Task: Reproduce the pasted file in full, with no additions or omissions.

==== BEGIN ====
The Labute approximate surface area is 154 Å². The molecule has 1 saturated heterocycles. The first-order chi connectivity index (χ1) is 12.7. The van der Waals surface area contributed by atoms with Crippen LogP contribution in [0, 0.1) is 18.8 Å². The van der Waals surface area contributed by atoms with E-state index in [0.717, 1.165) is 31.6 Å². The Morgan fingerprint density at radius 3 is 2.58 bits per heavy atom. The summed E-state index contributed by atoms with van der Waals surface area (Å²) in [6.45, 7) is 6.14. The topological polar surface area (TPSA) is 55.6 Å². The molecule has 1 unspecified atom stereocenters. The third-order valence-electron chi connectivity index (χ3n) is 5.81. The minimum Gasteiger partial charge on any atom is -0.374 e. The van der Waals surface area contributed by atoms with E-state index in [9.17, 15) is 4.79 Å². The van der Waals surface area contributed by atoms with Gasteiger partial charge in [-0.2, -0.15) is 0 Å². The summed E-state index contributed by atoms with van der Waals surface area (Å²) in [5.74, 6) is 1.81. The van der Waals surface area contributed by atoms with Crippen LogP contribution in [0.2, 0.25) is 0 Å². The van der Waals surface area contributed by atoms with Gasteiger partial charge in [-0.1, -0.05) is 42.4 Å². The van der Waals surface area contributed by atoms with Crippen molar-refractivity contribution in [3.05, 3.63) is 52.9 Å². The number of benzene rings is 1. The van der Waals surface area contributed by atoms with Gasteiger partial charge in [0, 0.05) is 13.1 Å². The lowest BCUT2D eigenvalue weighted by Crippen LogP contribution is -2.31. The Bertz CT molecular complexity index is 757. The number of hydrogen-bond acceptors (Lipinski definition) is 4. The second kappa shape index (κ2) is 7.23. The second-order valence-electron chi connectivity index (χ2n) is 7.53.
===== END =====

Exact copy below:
The Labute approximate surface area is 154 Å². The molecule has 1 saturated heterocycles. The first-order chi connectivity index (χ1) is 12.7. The van der Waals surface area contributed by atoms with Crippen LogP contribution in [0, 0.1) is 18.8 Å². The van der Waals surface area contributed by atoms with E-state index in [0.717, 1.165) is 31.6 Å². The Morgan fingerprint density at radius 3 is 2.58 bits per heavy atom. The summed E-state index contributed by atoms with van der Waals surface area (Å²) in [6.45, 7) is 6.14. The topological polar surface area (TPSA) is 55.6 Å². The molecule has 1 unspecified atom stereocenters. The third-order valence-electron chi connectivity index (χ3n) is 5.81. The minimum Gasteiger partial charge on any atom is -0.374 e. The van der Waals surface area contributed by atoms with E-state index in [9.17, 15) is 4.79 Å². The van der Waals surface area contributed by atoms with Gasteiger partial charge in [-0.2, -0.15) is 0 Å². The summed E-state index contributed by atoms with van der Waals surface area (Å²) in [5.74, 6) is 1.81. The van der Waals surface area contributed by atoms with Crippen LogP contribution in [0.2, 0.25) is 0 Å². The van der Waals surface area contributed by atoms with Gasteiger partial charge in [-0.1, -0.05) is 42.4 Å². The van der Waals surface area contributed by atoms with Crippen molar-refractivity contribution in [3.05, 3.63) is 52.9 Å². The number of benzene rings is 1. The van der Waals surface area contributed by atoms with Gasteiger partial charge in [0, 0.05) is 13.1 Å². The lowest BCUT2D eigenvalue weighted by Crippen LogP contribution is -2.31. The Bertz CT molecular complexity index is 757. The number of hydrogen-bond acceptors (Lipinski definition) is 4. The second kappa shape index (κ2) is 7.23. The second-order valence-electron chi connectivity index (χ2n) is 7.53.